ROANOKE, Va. — Robert "Boots" Bandy was home on furlough when he spotted the cute girl waiting tables at the S. H. Kress & Co. five-and-dime store in Roanoke.
He was with a girlfriend at the time, but he was curious enough to slyly ask a friend for her name and address.
They didn't date — not then — but he added her name and address to his little red book.
"I don't know how many girls' names and addresses I had in that book," Bandy said.
His intention was to write back and forth with the women from his hometown after he was sent to Europe for World War II. And, just maybe, he'd visit some of them after he returned.
Boots Bandy was one of many Roanokers who fought in World War II. He grew up on Bandy Road near Garden City before he was drafted into the Army, where he was assigned to Company M, 393rd Infantry Regiment in the 99th Division. He was shipped to England before crossing the channel to Le Havre, France, and eventually being taken to the Siegfried Line.
"That's when we got caught in the Battle of the Bulge," Bandy said.
And there he remained from Dec.16, 1944, until March 1945.
"I was on the front line 95 days, and you didn't last long on the front line," Bandy said.
His unit started with 172 men but after intense fighting on the first two days was left with only 46.
Bandy was a self-described "mortar man" who was given a battlefield commission, being promoted to sergeant as the fighting progressed.
"They wanted sergeants with experience, and if you showed any leadership, you got stuck up front and that's where you stayed," he said.
After intense fighting along the Siegfried Line, Bandy's regiment moved northeast into Germany, pushing toward Dusseldorf before swiftly shuttling to the Remagen Bridgehead south of Bonn.
Through it all Bandy continued to read and write letters to his girls in Roanoke. He didn't keep those letters long, though — they got lost in the rush of combat as his regiment moved across the continent. But he kept that little red book.
The 393rd continued its advance into Germany, storming east to Wetzlar. It then moved north to clear out the Ruhr Pocket before closing out that operation at Altena. The regiment then pushed southeast across the Danube River. By then it was late April 1945.
On the last day of the month, the regiment arrived at the banks of the Isar River in Landshut. Bandy was part of an intense battle that saw the Germans bombarding the only bridge to prevent American forces from advancing. It was in Landshut that Bandy displayed the "gallantry in action" that earned him a Silver Star.
The Roanoke Times described Bandy's actions in a short story from August 1945. It reported that Bandy "was mortar observer during an attack in the city. With his radio in hand, he dashed down a street under constant enemy fire to enter a tall building from which he could observe. Behind the scanty shelter of a chimney on top of the building, he established contact with the platoon of mortars and, by his fire direction, repulsed three attacks by the enemy attempting to destroy the only bridge across which the company could attack."
A history of the battalion by Sgt. Earl Wiseman reports that the Americans crossed the bridge as darkness fell, adding, "An act of God sees us across this hot spot."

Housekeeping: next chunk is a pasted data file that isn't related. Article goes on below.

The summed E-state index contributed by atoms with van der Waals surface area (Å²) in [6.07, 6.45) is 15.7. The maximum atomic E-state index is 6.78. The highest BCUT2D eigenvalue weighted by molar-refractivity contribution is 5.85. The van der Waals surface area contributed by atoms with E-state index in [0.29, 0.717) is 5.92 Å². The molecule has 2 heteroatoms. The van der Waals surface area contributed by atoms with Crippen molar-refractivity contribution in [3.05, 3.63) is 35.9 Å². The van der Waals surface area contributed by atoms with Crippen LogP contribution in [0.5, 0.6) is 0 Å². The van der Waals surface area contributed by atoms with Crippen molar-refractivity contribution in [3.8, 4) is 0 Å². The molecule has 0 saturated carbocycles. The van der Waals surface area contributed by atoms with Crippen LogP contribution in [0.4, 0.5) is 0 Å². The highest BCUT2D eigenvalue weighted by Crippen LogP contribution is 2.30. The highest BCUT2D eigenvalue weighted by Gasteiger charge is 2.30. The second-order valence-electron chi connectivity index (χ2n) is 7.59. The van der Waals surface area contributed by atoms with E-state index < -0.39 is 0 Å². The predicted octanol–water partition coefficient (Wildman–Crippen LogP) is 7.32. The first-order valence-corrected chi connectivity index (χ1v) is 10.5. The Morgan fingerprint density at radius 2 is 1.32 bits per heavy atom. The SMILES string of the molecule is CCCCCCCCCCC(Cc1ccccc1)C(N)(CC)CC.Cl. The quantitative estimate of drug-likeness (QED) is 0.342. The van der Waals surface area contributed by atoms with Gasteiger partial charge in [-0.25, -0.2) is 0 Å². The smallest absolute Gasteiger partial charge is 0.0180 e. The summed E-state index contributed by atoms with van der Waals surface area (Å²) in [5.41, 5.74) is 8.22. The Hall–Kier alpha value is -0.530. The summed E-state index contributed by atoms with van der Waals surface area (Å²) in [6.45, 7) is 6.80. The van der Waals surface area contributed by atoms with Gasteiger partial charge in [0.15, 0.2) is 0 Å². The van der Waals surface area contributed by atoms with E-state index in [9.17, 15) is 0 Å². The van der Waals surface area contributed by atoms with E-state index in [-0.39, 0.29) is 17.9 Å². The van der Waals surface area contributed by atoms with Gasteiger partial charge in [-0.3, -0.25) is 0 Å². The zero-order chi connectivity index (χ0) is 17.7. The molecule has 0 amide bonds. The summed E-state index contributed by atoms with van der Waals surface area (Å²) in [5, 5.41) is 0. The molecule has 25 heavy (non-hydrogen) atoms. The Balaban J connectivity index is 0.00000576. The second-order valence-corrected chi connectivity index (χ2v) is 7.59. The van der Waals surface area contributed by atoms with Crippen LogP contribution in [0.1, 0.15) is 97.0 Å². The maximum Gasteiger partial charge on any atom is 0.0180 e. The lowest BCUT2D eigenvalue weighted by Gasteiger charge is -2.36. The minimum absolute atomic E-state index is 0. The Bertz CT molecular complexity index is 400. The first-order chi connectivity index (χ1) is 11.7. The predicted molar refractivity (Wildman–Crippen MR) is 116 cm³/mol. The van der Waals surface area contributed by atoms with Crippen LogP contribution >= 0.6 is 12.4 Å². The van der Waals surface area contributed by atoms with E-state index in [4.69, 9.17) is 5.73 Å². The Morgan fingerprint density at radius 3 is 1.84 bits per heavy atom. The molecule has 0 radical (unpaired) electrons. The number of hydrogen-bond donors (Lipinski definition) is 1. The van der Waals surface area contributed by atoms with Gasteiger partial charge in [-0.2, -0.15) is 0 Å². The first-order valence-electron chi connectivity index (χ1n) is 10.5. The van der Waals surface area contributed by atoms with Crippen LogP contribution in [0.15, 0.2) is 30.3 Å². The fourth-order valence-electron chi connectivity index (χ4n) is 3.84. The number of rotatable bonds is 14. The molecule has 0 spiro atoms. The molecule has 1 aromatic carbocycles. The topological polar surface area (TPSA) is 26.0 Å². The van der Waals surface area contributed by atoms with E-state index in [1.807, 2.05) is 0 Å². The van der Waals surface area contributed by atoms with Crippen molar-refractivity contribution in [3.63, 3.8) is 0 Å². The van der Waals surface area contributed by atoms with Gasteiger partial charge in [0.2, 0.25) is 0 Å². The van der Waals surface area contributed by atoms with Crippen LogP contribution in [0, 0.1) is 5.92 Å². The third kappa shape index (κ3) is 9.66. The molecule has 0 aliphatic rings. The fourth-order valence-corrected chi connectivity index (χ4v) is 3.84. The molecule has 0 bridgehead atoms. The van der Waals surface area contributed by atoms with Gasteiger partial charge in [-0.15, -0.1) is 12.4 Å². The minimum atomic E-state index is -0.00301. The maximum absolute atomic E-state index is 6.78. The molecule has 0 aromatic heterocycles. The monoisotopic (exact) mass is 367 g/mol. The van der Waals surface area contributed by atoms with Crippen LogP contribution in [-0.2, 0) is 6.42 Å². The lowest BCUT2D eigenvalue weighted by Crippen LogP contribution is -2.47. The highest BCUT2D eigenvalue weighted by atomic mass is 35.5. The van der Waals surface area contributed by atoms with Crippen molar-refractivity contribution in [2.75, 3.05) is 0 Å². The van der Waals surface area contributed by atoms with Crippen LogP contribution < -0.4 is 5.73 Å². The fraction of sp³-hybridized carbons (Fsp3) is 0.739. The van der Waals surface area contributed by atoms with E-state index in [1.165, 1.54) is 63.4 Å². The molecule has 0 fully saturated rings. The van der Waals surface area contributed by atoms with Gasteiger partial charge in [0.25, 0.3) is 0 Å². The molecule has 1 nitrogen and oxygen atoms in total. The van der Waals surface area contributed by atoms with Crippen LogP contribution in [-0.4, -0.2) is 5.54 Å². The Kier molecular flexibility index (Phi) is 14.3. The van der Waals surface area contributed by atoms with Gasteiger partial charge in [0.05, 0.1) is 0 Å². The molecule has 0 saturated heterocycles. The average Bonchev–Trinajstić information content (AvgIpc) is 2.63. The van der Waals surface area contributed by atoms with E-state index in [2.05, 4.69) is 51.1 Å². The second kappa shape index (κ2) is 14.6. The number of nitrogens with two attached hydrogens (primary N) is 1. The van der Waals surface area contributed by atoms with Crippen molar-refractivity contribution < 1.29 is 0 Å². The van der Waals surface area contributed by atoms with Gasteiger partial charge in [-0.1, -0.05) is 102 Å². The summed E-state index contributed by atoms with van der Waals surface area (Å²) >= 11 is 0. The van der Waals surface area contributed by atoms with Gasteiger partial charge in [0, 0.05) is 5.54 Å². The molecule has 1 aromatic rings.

Within days of the crossing, Germany surrendered to the Allies. By the end, Bandy said his regiment was only 15 miles from Russian troops.
"We had a lot of German soldiers surrender to us when we were getting close, figuring they'd get better treatment," Bandy said.
After the war concluded, he commanded a camp of German prisoners of war before he was gathered up with other experienced GIs to be sent to the Pacific, where the war with Japan continued.
Before they could go, however, the United States' use of the atomic bomb led to Japan's unconditional surrender and the end of the war on Aug. 15, 1945.
Four days later — and 11 months after he'd initially been sent overseas for combat — Bandy found himself sailing back to the United States.
He was assigned as an ROTC instructor at Fort McClellan, Ala., but before heading there, he came home to Roanoke on leave, ready to start seeing some of the young women with whom he had exchanged letters.
"My plans were, all right, I'll take my little red book and visit all these nice girls good enough to correspond with me," Bandy said.
He went first to the house of the waitress he'd met at Kress. She was working, but he met her at the bus stop on her way home. They went out once, then again. By the end of the month, he'd given her a diamond ring.
In December, they were sitting in her parents' living room when he said, "Well, we might as well go ahead and get married."
Robert and Ruth Bandy wed two days after Christmas in 1945.
Bandy continued in the military for a while longer. He left active duty but remained in the Reserves, rising through the ranks from second lieutenant at the end of the war to major and eventually battalion commander by the time he left the service.
He and Ruth lived in her parents' house before moving to a home in northeast Roanoke in 1951. They had a son, then a daughter-in-law and two grandchildren, one step-grandchild and even two step-great-grandchildren.
Sixty-seven years later, Robert and Ruth Bandy still are married. He celebrated his 90th birthday late last month, and in December they'll celebrate another anniversary.
He never did make it to see any of the other girls in the red book.